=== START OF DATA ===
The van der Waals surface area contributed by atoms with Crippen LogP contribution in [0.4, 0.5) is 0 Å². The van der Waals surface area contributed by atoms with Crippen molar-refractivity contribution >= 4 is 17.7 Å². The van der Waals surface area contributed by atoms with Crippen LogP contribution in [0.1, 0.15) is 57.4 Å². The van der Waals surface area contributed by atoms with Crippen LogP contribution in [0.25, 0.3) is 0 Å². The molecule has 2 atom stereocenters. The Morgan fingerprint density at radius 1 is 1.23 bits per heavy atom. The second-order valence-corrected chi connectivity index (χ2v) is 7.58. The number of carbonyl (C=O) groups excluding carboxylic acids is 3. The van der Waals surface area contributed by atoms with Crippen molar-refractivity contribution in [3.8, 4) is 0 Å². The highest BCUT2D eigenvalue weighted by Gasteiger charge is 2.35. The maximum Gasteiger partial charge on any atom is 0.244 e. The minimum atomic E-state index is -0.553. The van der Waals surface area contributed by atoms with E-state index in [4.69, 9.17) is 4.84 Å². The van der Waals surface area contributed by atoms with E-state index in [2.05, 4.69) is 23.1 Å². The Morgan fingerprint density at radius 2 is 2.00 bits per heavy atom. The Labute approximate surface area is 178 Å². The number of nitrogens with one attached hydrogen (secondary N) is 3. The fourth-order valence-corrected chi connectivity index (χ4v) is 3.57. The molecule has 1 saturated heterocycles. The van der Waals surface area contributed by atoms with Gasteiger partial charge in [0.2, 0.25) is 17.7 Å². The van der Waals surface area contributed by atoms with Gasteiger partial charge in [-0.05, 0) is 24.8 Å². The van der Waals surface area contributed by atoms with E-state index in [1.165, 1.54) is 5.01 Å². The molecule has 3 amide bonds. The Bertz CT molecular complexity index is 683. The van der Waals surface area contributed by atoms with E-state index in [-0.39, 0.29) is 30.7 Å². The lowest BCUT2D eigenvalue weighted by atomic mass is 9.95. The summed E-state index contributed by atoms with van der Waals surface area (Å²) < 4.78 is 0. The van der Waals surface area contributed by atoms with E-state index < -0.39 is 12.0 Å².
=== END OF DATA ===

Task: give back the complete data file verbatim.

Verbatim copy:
The van der Waals surface area contributed by atoms with Crippen LogP contribution in [0.4, 0.5) is 0 Å². The van der Waals surface area contributed by atoms with Crippen molar-refractivity contribution >= 4 is 17.7 Å². The van der Waals surface area contributed by atoms with Crippen LogP contribution in [0.1, 0.15) is 57.4 Å². The van der Waals surface area contributed by atoms with Crippen LogP contribution in [0.25, 0.3) is 0 Å². The molecule has 2 atom stereocenters. The Morgan fingerprint density at radius 1 is 1.23 bits per heavy atom. The second-order valence-corrected chi connectivity index (χ2v) is 7.58. The number of carbonyl (C=O) groups excluding carboxylic acids is 3. The van der Waals surface area contributed by atoms with Crippen molar-refractivity contribution in [3.8, 4) is 0 Å². The highest BCUT2D eigenvalue weighted by Gasteiger charge is 2.35. The maximum Gasteiger partial charge on any atom is 0.244 e. The minimum atomic E-state index is -0.553. The van der Waals surface area contributed by atoms with E-state index in [4.69, 9.17) is 4.84 Å². The van der Waals surface area contributed by atoms with E-state index in [2.05, 4.69) is 23.1 Å². The Morgan fingerprint density at radius 2 is 2.00 bits per heavy atom. The Labute approximate surface area is 178 Å². The number of nitrogens with one attached hydrogen (secondary N) is 3. The fourth-order valence-corrected chi connectivity index (χ4v) is 3.57. The molecule has 1 saturated heterocycles. The van der Waals surface area contributed by atoms with Gasteiger partial charge in [0.2, 0.25) is 17.7 Å². The van der Waals surface area contributed by atoms with Gasteiger partial charge in [-0.05, 0) is 24.8 Å². The van der Waals surface area contributed by atoms with E-state index in [1.165, 1.54) is 5.01 Å². The molecule has 3 amide bonds. The Bertz CT molecular complexity index is 683. The van der Waals surface area contributed by atoms with E-state index in [-0.39, 0.29) is 30.7 Å². The lowest BCUT2D eigenvalue weighted by atomic mass is 9.95. The summed E-state index contributed by atoms with van der Waals surface area (Å²) < 4.78 is 0. The van der Waals surface area contributed by atoms with E-state index < -0.39 is 12.0 Å².